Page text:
Oscar-nominated designer sets the stage
Richmonder David Crank was nominated by his peers for an Oscar and attended the Academy Awards ceremony in Los Angeles last April. Although he didn’t win, just being nominated was a thrill, he said.
“It’s a huge honor to realize it was whittled down to five people. It’s exciting,” said Crank, 61.
Crank was nominated for best production design for the movie “News of the World,” a drama set in 1870. The film follows a Civil War veteran, played by Tom Hanks, who returns a 10-year-old girl, kidnapped by the Kiowa people, to her biological aunt and uncle against her will.
One scene in the film called for a child’s corn-husk doll. Crank went to a grocery store, bought some dried corn husks in the Mexican food section, and crafted six dolls for the director, Paul Greengrass, to choose from. He “aged” the dolls with paint and water and rolled them in mud.
That’s all in a day’s work for Crank who, as a production designer, is the person in charge of all the settings in a film. In that role, he typically manages the art director, set decorator, construction and greens crews and painters. Crank has designed sets for 20 movies, including “Knives Out,” “There Will Be Blood” and “Lincoln.”
Every movie has a different set of challenges, both creative and practical, he said. For “News of the World,” filmed in New Mexico, Crank had to design five Western towns, each with a different look and feel.
To make the towns look authentic, he read history books, old newspapers and novels, studied old photos and Texas Historical Society documents, researched authentic tombstones and watched some Westerns.
The film’s total production time extended from April to Thanksgiving, with filming from September to Thanksgiving 2019. The filming phase involved intense, 17-hour days, five to six days a week.
“It’s fun to concentrate on one thing intensely. I never ask, ‘Why am I doing this?’” Crank said. “You just put yourself in the mindset of the story.”
He typically has a six-month break between projects. When not on the set, he likes to paint and draw in his studio located at the former Fulton Hill School.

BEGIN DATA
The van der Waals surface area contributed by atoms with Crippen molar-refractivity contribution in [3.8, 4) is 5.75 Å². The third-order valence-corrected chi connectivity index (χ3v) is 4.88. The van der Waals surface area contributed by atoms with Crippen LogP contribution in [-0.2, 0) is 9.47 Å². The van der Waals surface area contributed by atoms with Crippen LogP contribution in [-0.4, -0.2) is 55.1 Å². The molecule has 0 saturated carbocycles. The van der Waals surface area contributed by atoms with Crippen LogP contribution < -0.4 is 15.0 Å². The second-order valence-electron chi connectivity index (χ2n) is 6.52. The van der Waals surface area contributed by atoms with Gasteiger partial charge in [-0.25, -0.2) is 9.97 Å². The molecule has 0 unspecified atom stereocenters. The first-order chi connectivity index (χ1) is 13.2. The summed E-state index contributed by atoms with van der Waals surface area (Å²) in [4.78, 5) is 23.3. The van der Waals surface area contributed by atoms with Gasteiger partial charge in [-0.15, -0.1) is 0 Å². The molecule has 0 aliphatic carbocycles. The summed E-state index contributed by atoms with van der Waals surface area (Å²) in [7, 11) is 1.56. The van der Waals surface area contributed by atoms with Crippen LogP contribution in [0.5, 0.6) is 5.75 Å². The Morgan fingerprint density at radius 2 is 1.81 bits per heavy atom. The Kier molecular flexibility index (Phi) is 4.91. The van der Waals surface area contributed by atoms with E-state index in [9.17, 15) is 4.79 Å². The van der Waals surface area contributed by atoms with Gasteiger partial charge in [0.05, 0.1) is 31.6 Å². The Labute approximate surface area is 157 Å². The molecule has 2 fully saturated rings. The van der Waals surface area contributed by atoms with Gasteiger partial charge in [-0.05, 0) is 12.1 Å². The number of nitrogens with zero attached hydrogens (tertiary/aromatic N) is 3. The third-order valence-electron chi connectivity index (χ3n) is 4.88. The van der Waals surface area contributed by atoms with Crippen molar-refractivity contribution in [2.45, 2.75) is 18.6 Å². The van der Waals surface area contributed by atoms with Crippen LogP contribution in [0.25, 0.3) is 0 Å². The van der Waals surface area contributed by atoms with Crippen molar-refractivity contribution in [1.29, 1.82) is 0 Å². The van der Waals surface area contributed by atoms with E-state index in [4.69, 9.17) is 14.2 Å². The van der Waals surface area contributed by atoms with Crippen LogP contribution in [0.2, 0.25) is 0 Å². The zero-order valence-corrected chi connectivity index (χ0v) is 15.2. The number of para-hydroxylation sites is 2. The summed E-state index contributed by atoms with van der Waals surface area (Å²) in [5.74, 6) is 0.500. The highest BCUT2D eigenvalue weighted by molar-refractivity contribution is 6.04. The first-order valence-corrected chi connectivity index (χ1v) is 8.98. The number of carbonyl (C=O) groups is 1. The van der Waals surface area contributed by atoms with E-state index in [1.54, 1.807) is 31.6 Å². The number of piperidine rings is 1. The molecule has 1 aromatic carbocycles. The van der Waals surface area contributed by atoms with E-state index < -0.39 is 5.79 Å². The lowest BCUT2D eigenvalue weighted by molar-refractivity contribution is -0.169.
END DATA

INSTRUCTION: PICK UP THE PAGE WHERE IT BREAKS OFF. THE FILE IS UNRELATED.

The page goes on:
This was Crank’s first Oscar nomination. For the same film, he was also nominated for production design for the British equivalent of the Oscars, the BAFTA awards.
In 2008, he earned an Emmy for art direction for “John Adams,” a television mini-series filmed at several Virginia locations.
A Richmond start
Crank grew up in Bon Air, where he made theater sets in high school. “My mom said that, as a child, I was always making things like art projects,” he said.
He credits his mother and father for encouraging him to find creative solutions. “Growing up, my parents urged me to just ‘figure it out.’”
Crank earned a bachelor’s degree in studio art from the College of William and Mary and a graduate degree in theater design from Carnegie Mellon University.
After graduation, he worked on sets and costumes in Richmond outdoor theaters such as Dogwood Dell. Then he moved to New York City for six years. After 10 years of theater work, he switched to film.
Crank began doing television work as a painter on the mini-series “The Murder of Mary Phagan,” starring Jack Lemmon, and then moved up the ranks.
Before he became a production designer, he worked as art director for many films produced by famous Hollywood icons — from the late Dino De Laurentiis to Stephen Spielberg.
On his first trip to the Oscars last spring, Crank and his team watched the ceremonies in Los Angeles’s Union Station amid all the glam and glitter.
It was “all rather flashy. Really, though, the nomination itself was the best part. Being chosen by your peers means, by far, the most,” Crank said. “The rest was just like whipped cream on the dessert.”